On 17th December, another virtual Christmas party was held in the Cabinet Office at Whitehall. All its due precautions for social distancing were entirely undermined by the two leaving events happening simultaneously in Downing Street and Whitehall that evening. Social distancing broke down in at least one event, individuals went from one building to the other and a handful of revellers from both events gathered in Number 10 to continue drinking into the early hours of the morning.

On 18th December, there was the final Wine Time Friday of the year for which several festive activities had been planned. Simultaneously, Number 10 was holding meetings to discuss what Covid restrictions must be enforced over Christmas. Those working were disturbed by the noise of those drinking.

Your work policies and behaviour gave scant priority to your guidelines but even less to their science.  The 18th December event was rebranded on the day to an “End of Year Meeting with wine and cheese.” Thus, it was not a Christmas party, but a ‘legitimate’ work event: one which crowded its attendees into a small area and lasted for several hours.

Throughout December, the festive spirit rose in Downing Street, just as the Covid infection and death rate was rising in the rest of the country. On 4th January, you were forced to announce a third national lockdown. At that time, you said to the nation:

“I want to say to everyone right across the United Kingdom that I know how tough this is, I know how frustrated you are, I know that you have had more than enough of government guidance about defeating this virus.

But now more than ever, we must pull together.” (Prime Minister’s address to the nation: 4 January 2021)

Do you take responsibility for allowing Downing Street to rest on its oars? Ten days after this exhortation, Downing Street hosted a supposedly “virtual” leaving event which would result in at least one fine from the Metropolitan Police.

In your statement to Parliament on Wednesday, you highlighted the achievements of your staff in relation to the pandemic: the PPE, the testing system, the vaccine development and roll out. Your pride in these is justified, but it must now be tempered with an acknowledgment that your staff undermined our most desperate measures against Covid: the lockdowns. The culture in Downing Street was one that could only aid the spread of Covid and may have contributed (whether directly or indirectly) to the need for later lockdowns.

That, in full, is what you are responsible for. What remains is to understand how you will be taking responsibility for it. How will you atone for your mistakes, how will you compensate those affected and how will you ensure that such infractions can’t happen again?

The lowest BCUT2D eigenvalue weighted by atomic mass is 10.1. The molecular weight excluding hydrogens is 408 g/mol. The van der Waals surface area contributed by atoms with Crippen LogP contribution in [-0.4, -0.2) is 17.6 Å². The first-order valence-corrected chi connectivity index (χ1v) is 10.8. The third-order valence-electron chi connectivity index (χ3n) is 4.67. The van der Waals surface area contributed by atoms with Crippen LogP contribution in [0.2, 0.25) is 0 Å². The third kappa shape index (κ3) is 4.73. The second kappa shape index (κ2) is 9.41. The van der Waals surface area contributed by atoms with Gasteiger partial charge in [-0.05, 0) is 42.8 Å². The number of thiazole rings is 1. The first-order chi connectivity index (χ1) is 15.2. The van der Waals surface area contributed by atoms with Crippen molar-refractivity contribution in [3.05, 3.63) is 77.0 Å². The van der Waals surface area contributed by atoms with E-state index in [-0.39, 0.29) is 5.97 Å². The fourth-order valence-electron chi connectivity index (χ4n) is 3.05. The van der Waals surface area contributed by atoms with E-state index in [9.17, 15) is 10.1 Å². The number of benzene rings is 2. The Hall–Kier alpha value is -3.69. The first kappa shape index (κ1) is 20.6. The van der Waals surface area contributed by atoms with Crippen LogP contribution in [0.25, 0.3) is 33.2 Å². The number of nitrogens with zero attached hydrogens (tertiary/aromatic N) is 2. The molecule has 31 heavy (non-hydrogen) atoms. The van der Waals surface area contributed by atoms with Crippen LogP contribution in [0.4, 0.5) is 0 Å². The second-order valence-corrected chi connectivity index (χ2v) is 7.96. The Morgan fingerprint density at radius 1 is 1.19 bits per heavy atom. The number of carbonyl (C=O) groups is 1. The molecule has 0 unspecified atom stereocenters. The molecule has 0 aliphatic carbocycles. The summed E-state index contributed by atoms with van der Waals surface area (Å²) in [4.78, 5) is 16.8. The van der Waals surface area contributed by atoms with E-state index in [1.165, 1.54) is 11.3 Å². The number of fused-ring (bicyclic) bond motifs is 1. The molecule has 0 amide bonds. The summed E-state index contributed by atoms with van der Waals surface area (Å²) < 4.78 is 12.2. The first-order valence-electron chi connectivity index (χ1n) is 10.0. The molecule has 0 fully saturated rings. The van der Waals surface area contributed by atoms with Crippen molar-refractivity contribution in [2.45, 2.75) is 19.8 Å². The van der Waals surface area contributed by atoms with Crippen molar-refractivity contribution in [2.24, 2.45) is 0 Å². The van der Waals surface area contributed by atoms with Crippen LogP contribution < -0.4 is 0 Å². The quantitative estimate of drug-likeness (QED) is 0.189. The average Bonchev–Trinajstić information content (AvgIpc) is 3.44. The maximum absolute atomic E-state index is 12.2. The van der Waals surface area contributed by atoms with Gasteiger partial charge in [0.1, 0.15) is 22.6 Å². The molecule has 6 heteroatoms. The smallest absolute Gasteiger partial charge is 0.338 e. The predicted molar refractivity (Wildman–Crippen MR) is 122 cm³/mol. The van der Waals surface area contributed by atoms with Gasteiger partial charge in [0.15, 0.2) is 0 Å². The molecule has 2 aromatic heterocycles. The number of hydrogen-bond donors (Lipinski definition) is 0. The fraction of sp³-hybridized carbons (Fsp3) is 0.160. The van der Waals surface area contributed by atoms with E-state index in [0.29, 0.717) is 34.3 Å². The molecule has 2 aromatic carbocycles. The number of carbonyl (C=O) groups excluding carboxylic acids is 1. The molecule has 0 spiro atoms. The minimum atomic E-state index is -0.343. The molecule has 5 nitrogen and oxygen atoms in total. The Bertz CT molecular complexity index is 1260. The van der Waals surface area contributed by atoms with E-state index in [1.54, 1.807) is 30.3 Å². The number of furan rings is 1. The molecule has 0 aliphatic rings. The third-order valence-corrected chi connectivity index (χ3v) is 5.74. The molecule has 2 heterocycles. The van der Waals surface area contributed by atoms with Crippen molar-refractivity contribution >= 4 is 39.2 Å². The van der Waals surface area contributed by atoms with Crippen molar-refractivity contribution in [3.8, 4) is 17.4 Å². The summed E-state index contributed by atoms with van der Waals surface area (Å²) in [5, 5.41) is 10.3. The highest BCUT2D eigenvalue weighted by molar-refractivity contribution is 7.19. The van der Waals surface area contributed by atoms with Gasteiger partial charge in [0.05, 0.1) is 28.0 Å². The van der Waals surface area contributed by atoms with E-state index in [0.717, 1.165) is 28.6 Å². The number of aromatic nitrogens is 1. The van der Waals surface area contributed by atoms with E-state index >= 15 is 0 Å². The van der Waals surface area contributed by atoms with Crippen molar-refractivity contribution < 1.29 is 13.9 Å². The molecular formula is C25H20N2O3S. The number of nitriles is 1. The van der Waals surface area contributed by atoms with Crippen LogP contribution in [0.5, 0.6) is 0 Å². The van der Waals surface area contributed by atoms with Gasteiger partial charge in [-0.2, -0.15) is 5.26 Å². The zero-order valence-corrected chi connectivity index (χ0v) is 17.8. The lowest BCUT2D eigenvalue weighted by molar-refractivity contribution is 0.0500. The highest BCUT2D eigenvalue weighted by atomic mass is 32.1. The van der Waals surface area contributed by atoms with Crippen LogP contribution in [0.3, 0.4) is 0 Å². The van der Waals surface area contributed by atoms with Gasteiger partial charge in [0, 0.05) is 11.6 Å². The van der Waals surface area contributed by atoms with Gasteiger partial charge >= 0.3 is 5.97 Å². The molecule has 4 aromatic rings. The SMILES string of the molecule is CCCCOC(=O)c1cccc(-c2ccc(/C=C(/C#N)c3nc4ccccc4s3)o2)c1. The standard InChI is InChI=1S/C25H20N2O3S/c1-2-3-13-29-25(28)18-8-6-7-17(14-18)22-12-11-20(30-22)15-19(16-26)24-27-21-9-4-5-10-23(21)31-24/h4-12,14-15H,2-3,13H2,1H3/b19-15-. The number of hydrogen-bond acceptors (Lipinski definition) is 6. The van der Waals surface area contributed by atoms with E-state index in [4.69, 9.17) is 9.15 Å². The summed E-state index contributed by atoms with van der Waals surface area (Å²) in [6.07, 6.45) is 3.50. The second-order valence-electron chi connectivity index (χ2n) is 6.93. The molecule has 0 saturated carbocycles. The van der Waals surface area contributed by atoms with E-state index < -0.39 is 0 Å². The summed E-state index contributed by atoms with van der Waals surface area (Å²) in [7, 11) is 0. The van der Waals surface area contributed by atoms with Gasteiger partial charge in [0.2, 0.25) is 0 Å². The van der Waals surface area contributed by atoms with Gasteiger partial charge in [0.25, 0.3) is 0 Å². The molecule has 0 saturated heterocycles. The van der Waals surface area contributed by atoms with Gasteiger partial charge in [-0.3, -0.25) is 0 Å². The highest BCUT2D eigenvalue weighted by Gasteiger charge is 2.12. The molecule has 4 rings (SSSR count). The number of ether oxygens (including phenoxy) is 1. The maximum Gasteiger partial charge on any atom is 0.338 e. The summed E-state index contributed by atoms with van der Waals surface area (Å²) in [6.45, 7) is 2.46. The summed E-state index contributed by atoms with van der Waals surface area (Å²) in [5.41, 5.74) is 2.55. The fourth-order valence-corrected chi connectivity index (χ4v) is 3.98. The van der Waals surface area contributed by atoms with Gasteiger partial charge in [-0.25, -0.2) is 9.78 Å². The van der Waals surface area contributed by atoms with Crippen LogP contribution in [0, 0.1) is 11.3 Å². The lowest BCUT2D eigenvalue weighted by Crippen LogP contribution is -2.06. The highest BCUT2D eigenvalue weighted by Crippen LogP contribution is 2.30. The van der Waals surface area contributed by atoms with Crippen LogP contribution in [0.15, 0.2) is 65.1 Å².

The example you lead by

For that last part, at least Sue Gray’s report observes that the procedure for raising concerns is better defined and that clearer lines of accountability have been created. Guidance on the consumption of alcohol has been issued to all government departments and Number 10 has clarified that Wine Time Fridays have now been banned. There has also been a massive changeover of staff, though I am unclear on how much of this was a response to Sue Gray’s investigation and how much of it was serendipity as key members of staff departed for other reasons.

It remains to be seen what effect these new policies will have on the culture within Downing Street. However, one thing that hasn’t changed is your reluctance to give your own account. When you were again asked to clarify what happened on 13th November, you said: “I don’t believe I can improve on what Sue Gray has had to say.”

You should have more faith in yourself, Prime Minister. Sue Gray stated that her information was limited as she had to stop her investigation so that the police could carry out theirs. Your first person account can only improve on her version, but it seems you still choose plausible deniability and to disappoint Ms. Gray.

What are you doing to atone? You have paid your fine. That is taking responsibility for your involvement at one event. How are you taking responsibility for the other 125 infractions? For your self-professed ignorance of conduct within Downing Street? For the distress caused to dozens of people at the time and thousands now. For the people who did resign over this before you ever commissioned Sue Gray’s report. You have said you won’t resign. So what will you do?

Indeed, what can you do to compensate the people who have been hurt by this? For that, after all, is what accountability should be about. You have apologised to the cleaning staff and security for their mistreatment during these events, and I am glad to hear it. But I wonder how you can begin to make amends to the British people who are now questioning the value of their own sacrifices. These include: the frontline and key workers who also worked tirelessly through the pandemic without morale boosting Friday drinks; the businesses who took massive financial losses because they had to close; the people in need who went without their usual support network; the bereaved who gave up the chance to say goodbye to their loved ones or comfort them in their last days and hours.

Previously, these people could take solace in the fact that they had done the right thing. Now they are looking at your example and wondering why they didn’t just ignore the rules and pay the fine. For those left traumatised by the lockdowns, it will be difficult to come to terms with these revelations.

This is a dereliction of your duty to the British people, and there is no realistic way you can make amends for it. That is why a resignation would be entirely appropriate.

The argument against resignation is that we are now facing other crises and there is no point upsetting the power structure over past events. However, if we are to wait until all crises in the world are resolved, we will never change Prime Minister again.

Instead, what concerns me as we prepare for potential conflict with Russia and a definite cost of living crisis is how we can trust our own government. You have shown that you will make confident assurances with little to no verification. You have set a precedent of making decisions without fully understanding the impact on our way of life. You can ask us to endure and sacrifice, but we can no longer expect that you will be showing that same fortitude.

If the need arises, would you be capable of uniting the country for another national effort? Or, under your leadership, will the British people fracture as they put personal interests ahead of their country. Are you preparing to take full responsibility for that failure as well?

Image Credits:

  • filip-mishevski-7x4f8AHNlco-unsplash: Photo by Filip Mishevski on Unsplash